Thursday, June 15, 2023

Pope is deeply saddened by loss of life as migrants drown in Mediterranean


An aerial photo of the ship carrying hundreds of migrants off the coast of GreeceAn aerial photo of the ship carrying hundreds of migrants off the coast of Greece  (AFP or licensors)

Pope deeply dismayed by tragic loss of lives in the Mediterranean

Pope Francis sends a telegram of condolence to the Apostolic Nuncio in Greece, following what may be one of the worst migrant tragedies in Mediterranean waters.

By Francesca Merlo

Upon hearing of the tragedy involving a shipwreck carrying migrants off the coast of Greece, on Wednesday 14 June, Pope Francis sent a telegram of condolence addressed to Archbishop Jan Romeo Pawłowski, Apostolic Nuncio in Greece.

Initial reports said at least 78 people drowned and more than 100 were rescued. Survivors however say there could have been as many as 750 people on the boat, including many children. Observers warn it could be one of the biggest migrant tragedies ever.

In the telegram signed on his behalf by Vatican Secretary of State, Cardinal Pietro Parolin, the Pope writes that he is "deeply dismayed to learn of the shipwreck off the coast of Greece with its devastating loss of life."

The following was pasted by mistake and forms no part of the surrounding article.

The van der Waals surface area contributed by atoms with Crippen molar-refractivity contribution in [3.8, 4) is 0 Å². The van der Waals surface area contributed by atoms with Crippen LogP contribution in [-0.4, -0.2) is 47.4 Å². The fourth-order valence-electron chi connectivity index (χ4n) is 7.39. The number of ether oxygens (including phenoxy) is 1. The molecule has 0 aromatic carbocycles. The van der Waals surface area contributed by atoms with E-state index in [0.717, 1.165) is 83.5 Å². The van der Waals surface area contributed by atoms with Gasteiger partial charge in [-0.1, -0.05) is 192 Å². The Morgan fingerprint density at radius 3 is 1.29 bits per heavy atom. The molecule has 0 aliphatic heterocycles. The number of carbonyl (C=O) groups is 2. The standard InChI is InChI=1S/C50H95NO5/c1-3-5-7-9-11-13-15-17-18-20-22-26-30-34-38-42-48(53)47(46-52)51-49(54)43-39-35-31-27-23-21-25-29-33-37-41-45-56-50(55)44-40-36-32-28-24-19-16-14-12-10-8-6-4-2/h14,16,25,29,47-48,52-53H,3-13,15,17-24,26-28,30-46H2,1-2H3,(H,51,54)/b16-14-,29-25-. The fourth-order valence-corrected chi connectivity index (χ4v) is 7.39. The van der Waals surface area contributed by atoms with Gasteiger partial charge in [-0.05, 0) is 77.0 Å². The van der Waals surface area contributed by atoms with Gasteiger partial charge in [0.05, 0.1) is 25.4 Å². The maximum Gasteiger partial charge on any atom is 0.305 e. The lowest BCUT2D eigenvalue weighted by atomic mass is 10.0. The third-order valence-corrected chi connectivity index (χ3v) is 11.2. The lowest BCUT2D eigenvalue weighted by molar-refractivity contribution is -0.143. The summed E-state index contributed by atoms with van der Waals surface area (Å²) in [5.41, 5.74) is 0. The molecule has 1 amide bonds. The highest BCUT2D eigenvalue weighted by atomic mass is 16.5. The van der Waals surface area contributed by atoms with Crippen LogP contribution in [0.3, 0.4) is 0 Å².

Offering heartfelt prayers "for the many migrants who have died, for their loved ones and for all those traumatised by this tragedy", the Holy Father invokes the Lord's gifts of "strength, perseverance and hope" upon the survivors and the emergency personnel providing them with care and shelter.

This tragedy

This is yet another crisis in the Mediterranean Sea, but the incredily high number of passengers on the ship, when compared to all those who have not yet been recovered, bring fears that this may be the worst migrant ship tragedy to have struck the Mediterranean.

Greece's coastguard is being highly criticised for not having intervened, but its authorities say that the offers of aid they tried to give were all being refused. 

Hopes of finding more survivors are less and less. The majority of those who survived the shipwreck are men, who tell the same stories - with similar figures - of the numbers of passengers on the ship, including the amount of people locked in the hold, of whom an estimated 100 were children.

It is said that often smugglers lock people in the hold to try and keep control.

What happened?

The coastguard said that initial contact was made with the finishing boat at around 2pm local time the day before it sank, and that no request for help had been made.

It continued by stating that after the Greek shipping ministry had repeatedly made contact with the boat, the response had been that it wanted to sail on to Italy.

A few hours before the ship sank, at 6pm, a Maltese-flagged ship provided food and water to the ship, whilst another boat provided water just three hours later. 

At around 01:40 on Wednesday, someone on the boat is said to have notified the Greek coastguard that the vessel's engine had malfunctioned.

Shortly afterwards, the boat capsized, taking only 10 to 15 minutes to sink completely. 

No comments:

Post a Comment